Dirt in your skirt blog

A Shoe that Fits

Posted on February 6, 2012 by Margaret Schlachter

So, you are new to racing and wondering what the hell do I wear on my feet? If it were a soccer game you wear cleats or skiing simple ski boots, but what about Obstacle Racing? Well, the answer is it depends. I know vague but I will explain. I was posed with the question from a friend what are the best shoes to run a race in. Since I started racing in May 2010, I have worn several types of shoes in competition and each has their advantages. The shoe brands highlighted in this post are purely the ones I have used and continue to use. The best way to describe the pro’s and con’s is through my individual experiences.

My First Race


Being that I competed in the first ever Spartan Race in Burlington, Vermont in May 2010, we were all newbs. Obstacle Racing had yet to establish itself and we all were learning as we went. I was a complete newb at running races not only did I wear the wrong clothing as written in “Cotton Stay Away” but also didn’t have a clue as to what to wear on my feet. I pulled out my Salomon Trail Running shoes, which also were Goretex. I loved these shoes to run around and coach the kids in so I figured, sure I will race in these.

Lessons Learned

Goretex is good at repelling water but when you have a completely submerged shoe for any period of time it also does a great job of holding water. After the first water section, each shoe weighed about 5lbs. Which comes to the second point, swimming in shoes is HARD, the clunkier the shoe the harder to swim in, fact. However, traditional trail running shoes have one major advantage, they have grip! When running through mud and scaling walls the tread is a welcome helper. So overall, I learned from this race you want tread, but don’t want a Goretex trail shoe as the weight of the shoe does matter when trying to swim.

Second Attempt


So I read “Born To Run” and like half of the running world that reads that book speed over to the nearest store and bought my first pair of Vibram Five Fingers. I thought they were the answer to the world of running when I got them. But quickly I learned it takes the body a long time to adjust to this style of running.

My first obstacle race in them, I loved the swimming sections. It felt as if I had nothing on my feet. I loved running in knee-deep mud without the worry of losing a shoe. Unfortunately, they lacked any sort of tread, which made scaling slippery rocks treacherous. Also I learned the hard way how easy it is to break a toe or two trail running in them.

I upgraded to another pair of VFF’s this pair had some tread on it and was happy for that. However, I found when training for longer races the damage my feet were incurring on longer and longer trail runs wasn’t worth the advantages. I stubbed A LOT of toes in the year plus I ran in them; roots and jagged rocks were like terrorists on a mission to sabotage each run. I also found my second pair of VFF’s pictured to the right wore out really fast. I went through two pairs in a month and a half.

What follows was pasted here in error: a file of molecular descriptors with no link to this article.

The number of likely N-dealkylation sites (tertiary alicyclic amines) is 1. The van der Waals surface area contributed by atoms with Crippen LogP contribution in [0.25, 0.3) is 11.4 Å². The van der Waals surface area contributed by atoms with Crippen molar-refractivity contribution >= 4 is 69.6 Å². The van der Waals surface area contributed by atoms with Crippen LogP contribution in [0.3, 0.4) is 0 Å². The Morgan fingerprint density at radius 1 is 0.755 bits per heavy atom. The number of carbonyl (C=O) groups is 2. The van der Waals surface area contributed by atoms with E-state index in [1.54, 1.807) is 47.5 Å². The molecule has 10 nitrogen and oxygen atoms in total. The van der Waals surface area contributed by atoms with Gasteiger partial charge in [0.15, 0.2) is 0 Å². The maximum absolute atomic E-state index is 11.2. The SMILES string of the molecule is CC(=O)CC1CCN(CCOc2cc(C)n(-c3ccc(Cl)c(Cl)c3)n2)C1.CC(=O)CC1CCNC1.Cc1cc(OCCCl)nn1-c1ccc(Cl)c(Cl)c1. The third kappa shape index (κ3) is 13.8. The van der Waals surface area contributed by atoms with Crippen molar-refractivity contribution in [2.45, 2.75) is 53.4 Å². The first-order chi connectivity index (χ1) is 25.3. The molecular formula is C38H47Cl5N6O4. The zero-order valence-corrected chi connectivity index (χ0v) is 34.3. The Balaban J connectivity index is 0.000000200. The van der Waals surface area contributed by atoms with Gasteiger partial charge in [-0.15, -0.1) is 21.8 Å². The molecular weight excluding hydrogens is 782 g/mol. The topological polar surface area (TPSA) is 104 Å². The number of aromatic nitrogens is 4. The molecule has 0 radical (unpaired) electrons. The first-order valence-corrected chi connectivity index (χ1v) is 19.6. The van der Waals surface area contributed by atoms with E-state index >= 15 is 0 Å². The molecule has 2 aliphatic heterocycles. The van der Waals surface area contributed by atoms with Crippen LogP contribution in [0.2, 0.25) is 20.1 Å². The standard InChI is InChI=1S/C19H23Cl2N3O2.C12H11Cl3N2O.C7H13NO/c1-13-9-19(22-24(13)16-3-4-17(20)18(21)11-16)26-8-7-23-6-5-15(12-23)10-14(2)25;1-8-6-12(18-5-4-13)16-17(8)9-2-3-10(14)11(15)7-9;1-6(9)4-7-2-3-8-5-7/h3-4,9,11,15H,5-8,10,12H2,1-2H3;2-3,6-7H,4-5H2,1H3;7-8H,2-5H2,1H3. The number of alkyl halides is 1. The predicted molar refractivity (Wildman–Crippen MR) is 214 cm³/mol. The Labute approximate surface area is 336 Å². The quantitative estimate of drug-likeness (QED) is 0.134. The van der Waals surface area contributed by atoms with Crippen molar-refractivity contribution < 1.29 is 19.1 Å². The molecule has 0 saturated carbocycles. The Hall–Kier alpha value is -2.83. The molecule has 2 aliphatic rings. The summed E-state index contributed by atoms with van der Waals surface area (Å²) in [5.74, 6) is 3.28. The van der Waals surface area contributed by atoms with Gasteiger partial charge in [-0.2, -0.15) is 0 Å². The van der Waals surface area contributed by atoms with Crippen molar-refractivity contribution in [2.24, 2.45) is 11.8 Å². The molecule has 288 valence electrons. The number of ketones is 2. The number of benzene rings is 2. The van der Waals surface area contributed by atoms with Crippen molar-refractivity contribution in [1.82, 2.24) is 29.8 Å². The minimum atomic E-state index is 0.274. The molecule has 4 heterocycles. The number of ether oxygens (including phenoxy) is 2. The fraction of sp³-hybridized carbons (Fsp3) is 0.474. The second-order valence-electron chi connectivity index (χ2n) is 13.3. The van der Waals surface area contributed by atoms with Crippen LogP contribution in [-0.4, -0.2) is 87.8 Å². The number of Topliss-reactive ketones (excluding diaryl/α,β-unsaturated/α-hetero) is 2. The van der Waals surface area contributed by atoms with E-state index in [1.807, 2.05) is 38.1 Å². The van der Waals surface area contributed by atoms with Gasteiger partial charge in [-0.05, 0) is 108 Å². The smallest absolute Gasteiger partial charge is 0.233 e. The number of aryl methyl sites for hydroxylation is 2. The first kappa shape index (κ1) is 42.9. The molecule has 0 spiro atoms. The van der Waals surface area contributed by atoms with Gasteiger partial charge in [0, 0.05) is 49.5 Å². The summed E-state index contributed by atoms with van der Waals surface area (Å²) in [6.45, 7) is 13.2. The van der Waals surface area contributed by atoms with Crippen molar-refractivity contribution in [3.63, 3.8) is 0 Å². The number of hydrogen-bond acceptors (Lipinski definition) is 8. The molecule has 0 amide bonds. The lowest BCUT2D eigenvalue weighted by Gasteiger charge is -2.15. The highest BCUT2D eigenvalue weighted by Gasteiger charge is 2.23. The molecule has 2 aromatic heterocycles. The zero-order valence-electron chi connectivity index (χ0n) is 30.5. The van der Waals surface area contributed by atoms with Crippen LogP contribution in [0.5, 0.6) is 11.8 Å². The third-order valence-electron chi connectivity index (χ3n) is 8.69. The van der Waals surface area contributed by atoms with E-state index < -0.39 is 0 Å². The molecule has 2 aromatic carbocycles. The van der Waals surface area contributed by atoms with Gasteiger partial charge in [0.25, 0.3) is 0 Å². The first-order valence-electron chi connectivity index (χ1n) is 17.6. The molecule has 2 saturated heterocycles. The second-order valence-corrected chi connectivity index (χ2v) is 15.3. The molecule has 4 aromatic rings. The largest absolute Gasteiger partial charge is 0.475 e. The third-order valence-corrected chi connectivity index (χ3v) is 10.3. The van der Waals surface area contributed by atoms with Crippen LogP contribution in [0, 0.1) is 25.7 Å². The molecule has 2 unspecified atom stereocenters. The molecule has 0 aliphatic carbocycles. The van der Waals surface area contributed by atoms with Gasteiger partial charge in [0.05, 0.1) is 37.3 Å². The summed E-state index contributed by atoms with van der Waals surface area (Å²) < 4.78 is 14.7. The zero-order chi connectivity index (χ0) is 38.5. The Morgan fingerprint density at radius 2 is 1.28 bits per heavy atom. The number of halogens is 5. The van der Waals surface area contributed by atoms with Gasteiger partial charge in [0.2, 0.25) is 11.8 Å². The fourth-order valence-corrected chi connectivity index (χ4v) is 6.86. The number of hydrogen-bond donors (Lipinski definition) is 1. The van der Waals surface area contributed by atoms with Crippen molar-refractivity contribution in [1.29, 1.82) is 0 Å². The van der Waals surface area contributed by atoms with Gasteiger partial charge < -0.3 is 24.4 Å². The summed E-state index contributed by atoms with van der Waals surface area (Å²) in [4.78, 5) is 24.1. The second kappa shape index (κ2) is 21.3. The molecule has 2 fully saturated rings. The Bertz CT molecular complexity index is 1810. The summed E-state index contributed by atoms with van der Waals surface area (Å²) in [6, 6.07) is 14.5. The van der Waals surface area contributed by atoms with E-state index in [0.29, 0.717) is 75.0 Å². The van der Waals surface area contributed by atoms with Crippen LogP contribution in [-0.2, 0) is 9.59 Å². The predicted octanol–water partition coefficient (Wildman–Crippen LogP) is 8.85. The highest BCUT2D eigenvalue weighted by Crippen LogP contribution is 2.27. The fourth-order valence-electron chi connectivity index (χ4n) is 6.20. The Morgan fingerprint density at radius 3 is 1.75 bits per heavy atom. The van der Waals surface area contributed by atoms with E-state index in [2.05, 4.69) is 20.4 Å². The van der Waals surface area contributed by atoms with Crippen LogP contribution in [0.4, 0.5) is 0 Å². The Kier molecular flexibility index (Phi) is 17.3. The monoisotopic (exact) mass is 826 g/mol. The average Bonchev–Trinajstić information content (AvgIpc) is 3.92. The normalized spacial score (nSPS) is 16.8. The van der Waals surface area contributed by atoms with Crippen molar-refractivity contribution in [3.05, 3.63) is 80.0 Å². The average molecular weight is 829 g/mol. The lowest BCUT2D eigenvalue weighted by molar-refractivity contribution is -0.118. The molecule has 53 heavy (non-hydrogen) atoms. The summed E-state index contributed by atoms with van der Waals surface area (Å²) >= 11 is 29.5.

Lessons Learned

Overall, I learned from VFF’s that minimalist shoes offer the lightweight alternative I was looking for however they didn’t offer any protection against the unforeseen snares on a trail. They were great in the water, but didn’t offer the grip I was looking for. So I moved on.

Third Attempt


I wanted to stay on the minimalist movement still compelled by Christopher McDougall. I went searching for a shoe which I wouldn’t constantly be stubbing my toes. I settled on the Merrell Pace Gloves. Yes, I had found the shoe! At least I thought I had. This shoe offered the protection against my ailing toes. It offered the minimalist shoe I craved. I liked not having to wear socks with them. But after extensive testing and racing in them, they still were missing the grip. Also constant movement on the trails with so little padding was no helping my feet and I developed some foot pains.

Lessons Learned

Racing in them they offered the same advantages of the VFF’s in terms of swimming and weight and water drainage but still on the slick mud uphills and slippery walls it was still lacking.

Fourth Times A Charm


My fourth venture into the world of shoe testing landed me into the world of Inov-8 and more specifically the X-Talon 190. At first, I felt like I was selling out going back into a more traditional shoe. In reality, the shoe doesn’t have much to it but what it has is important. If you want to read all the techie stuff about them check out, “A Girl and Her Shoes” or “Dorothy I’m Keeping These Shoes“.

For the Cliff’s Notes version, basically this shoe offers the minimalist feel (3mm heel to toe drop). It offers the grip needed for muddy trails and obstacles, it has what can be best described as lugs on the bottom of the shoe, and it’s really lightweight (190 grams per shoe). The weight is important when swimming in them. Finally, and one of the most important is that this shoe doesn’t hold water! I learned this during several races during my 2011 season.



Does this mean that my search for the ultimate Obstacle Running shoe is over? Yes, until tomorrow when a better shoe comes along. I am always on the lookout for the best shoe to optimize my race experience. If I were able to highlight the most important features in a good Obstacle Racing shoe they would be:

  1. Lightweight
  2. Good Tread
  3. Good Drainage
  4. Protection from Rocks/Roots


Ultimately, the most important thing for race day is to do what you know! Don’t try out new shoes the day of a race. Any shoe you are comfortable in can be the best shoe for that day. If you are comfortable you will be able to run a much better race overall. Just get out an enjoy!